Jersey politicians 'lost sight of victims of abuse'

Jersey's lieutenant governor has told the States that politicians lost sight of the needs of the victims in the historic abuse inquiry.

Lieutenant General Sir Andrew Ridgway gave a final address to the States.

The speech was only the second time he has addressed the States Chamber, the first was when he arrived in the island in 2006.

He was retiring on Thursday after five years in office and is moving to Devon with his wife Lady Valerie Ridgway.

'Low point'

In his final media interview with the BBC, Sir Andrew revealed the historic abuse inquiry at Haut de la Garenne had been one of the most testing times during his time in office.

He said life in the island had reached a low point during that time.

Image caption Sir Andrew said the historic abuse inquiry was one of the most testing times during his five year term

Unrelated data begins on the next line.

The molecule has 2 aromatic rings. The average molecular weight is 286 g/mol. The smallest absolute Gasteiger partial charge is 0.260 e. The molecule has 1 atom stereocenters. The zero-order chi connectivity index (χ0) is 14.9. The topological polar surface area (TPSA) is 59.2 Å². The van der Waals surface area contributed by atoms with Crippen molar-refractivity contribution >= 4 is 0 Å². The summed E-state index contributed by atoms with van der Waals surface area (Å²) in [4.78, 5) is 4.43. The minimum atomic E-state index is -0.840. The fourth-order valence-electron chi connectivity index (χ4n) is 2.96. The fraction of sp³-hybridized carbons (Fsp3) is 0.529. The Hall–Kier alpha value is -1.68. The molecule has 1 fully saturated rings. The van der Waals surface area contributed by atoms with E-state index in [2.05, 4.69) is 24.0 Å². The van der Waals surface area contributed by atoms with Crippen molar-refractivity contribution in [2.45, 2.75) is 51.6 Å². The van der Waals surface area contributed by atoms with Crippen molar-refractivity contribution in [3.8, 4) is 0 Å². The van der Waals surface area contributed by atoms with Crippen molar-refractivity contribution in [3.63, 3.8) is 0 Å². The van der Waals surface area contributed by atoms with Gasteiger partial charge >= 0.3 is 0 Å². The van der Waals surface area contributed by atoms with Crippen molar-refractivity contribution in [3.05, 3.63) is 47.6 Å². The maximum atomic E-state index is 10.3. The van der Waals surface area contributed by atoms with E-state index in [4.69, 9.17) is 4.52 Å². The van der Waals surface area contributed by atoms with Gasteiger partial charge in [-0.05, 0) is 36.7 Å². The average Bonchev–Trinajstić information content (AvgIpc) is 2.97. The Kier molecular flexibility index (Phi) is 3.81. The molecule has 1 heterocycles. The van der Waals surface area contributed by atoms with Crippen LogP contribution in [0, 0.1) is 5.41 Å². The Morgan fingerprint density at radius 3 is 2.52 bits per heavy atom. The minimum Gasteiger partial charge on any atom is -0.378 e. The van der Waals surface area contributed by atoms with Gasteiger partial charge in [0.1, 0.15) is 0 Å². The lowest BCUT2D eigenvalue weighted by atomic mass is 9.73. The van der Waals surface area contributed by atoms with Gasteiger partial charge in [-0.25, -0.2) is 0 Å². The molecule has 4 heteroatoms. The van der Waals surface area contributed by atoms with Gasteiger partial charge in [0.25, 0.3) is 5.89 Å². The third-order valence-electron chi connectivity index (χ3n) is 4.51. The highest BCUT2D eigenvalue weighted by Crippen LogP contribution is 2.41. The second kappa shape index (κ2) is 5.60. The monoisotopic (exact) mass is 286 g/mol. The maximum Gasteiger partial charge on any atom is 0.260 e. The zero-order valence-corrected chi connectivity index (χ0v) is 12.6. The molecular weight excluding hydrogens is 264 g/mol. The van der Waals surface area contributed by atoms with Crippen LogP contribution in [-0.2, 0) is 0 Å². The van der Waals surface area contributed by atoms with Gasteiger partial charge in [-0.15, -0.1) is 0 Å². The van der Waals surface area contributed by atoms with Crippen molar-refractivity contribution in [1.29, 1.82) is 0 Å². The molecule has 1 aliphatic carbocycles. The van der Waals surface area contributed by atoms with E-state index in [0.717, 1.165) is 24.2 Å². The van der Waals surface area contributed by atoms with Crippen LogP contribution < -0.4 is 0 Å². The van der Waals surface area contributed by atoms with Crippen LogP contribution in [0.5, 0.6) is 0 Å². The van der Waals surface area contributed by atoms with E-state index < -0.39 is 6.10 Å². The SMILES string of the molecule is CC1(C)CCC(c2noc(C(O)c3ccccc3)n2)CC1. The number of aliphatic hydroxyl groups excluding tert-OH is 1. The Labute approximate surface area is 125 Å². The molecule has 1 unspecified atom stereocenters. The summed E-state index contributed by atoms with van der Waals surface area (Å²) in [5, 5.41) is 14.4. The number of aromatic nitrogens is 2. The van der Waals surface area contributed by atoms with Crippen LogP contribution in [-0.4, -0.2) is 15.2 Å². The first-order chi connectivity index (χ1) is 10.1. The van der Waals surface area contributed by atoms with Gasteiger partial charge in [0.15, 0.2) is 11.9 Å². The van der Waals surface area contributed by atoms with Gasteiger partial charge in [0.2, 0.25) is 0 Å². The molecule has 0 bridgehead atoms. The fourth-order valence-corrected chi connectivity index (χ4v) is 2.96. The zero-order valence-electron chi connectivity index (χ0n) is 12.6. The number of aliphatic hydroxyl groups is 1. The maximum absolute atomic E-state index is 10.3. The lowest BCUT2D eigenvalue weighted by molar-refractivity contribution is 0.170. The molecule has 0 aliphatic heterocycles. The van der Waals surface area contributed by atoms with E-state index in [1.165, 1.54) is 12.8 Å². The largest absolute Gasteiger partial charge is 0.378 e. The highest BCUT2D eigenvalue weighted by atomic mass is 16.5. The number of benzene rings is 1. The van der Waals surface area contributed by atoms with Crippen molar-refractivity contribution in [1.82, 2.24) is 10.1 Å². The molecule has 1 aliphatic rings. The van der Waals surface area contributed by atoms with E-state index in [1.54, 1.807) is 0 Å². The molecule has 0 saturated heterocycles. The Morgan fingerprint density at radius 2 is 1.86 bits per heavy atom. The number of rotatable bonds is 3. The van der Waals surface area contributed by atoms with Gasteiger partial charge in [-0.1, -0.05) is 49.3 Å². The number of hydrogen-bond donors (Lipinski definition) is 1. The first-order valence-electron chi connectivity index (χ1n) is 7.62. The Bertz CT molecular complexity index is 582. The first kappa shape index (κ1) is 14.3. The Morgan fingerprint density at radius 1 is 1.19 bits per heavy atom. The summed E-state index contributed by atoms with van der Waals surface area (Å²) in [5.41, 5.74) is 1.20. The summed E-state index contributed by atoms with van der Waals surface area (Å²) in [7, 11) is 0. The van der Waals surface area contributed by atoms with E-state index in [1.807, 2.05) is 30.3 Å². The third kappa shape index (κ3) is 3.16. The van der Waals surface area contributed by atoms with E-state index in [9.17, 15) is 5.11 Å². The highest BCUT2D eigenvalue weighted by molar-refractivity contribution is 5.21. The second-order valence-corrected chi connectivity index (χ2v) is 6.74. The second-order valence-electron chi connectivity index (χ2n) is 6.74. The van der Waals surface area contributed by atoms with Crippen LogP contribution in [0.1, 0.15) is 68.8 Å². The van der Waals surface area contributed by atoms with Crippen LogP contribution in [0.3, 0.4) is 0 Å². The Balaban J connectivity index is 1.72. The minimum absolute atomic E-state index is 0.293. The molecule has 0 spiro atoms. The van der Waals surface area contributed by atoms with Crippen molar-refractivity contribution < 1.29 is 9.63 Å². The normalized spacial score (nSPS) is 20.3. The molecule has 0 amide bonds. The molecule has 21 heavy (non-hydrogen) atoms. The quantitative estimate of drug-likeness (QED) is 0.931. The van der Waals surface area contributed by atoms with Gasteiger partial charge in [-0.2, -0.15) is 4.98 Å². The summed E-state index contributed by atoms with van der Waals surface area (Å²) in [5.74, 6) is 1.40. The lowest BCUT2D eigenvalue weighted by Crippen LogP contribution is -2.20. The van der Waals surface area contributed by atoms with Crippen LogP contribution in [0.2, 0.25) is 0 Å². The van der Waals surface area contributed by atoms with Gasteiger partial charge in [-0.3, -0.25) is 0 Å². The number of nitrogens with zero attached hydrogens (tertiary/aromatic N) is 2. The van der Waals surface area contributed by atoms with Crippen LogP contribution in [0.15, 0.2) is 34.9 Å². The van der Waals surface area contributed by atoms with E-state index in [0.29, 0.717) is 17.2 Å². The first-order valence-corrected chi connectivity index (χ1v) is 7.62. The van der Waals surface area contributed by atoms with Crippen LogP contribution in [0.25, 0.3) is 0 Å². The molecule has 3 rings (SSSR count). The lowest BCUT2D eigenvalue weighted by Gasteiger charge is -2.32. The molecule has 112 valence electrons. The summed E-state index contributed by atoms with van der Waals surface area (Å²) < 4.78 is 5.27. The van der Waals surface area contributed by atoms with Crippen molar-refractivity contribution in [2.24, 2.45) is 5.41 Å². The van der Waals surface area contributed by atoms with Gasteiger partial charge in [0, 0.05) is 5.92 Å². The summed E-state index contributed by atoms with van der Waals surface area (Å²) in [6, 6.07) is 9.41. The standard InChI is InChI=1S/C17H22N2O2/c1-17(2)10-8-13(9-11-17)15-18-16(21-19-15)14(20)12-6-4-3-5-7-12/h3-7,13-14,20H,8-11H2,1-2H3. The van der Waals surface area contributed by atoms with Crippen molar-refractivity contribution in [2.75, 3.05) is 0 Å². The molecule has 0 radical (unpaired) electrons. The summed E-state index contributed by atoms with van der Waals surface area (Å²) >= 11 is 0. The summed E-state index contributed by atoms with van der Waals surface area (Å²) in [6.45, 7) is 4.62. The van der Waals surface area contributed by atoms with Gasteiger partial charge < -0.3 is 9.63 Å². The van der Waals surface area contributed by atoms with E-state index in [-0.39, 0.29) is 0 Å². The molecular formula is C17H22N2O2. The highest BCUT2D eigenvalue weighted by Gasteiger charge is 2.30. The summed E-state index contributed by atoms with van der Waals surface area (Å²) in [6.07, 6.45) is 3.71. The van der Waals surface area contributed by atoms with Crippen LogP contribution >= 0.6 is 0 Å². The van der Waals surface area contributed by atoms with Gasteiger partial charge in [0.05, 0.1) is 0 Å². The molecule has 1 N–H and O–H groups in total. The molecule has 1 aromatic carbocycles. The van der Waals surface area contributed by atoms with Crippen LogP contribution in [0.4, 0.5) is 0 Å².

Sir Andrew told States members it had been a challenge to make sure that authorities in the UK understood what was actually going on as opposed to what they were reading about in the press.

He said: "When everyone should have been focused on that they were diverted away by these extraordinary allegations of mass murders and people attempting to exploit the situation for political purposes.

"I think that was a great shame because it distracted from the real effort, which was caring for the people who had been abused all those years ago."

Also during his farewell address, Sir Andrew said politicians should conduct themselves with more common courtesy in the States.

'Demeans the States'

He spoke out in support of the role of the senators and constables in the States.

And said by focusing on detailed internal matters and attacking fellow members in the States, politicians ran the risk of losing the respect of islanders.

"I would simply ask if any member plans to get to his or her feet and plans to be patronising, derogatory, insulting or condescending then please stay seated and think again.

"Such behaviour goes down very badly with the public at large, it demeans the individual, it demeans the States as a whole and it demeans the whole political process in the island."

After his address, Sir Andrew and Lady Ridgway inspected a Guard of Honour in the Royal Square and met islanders.

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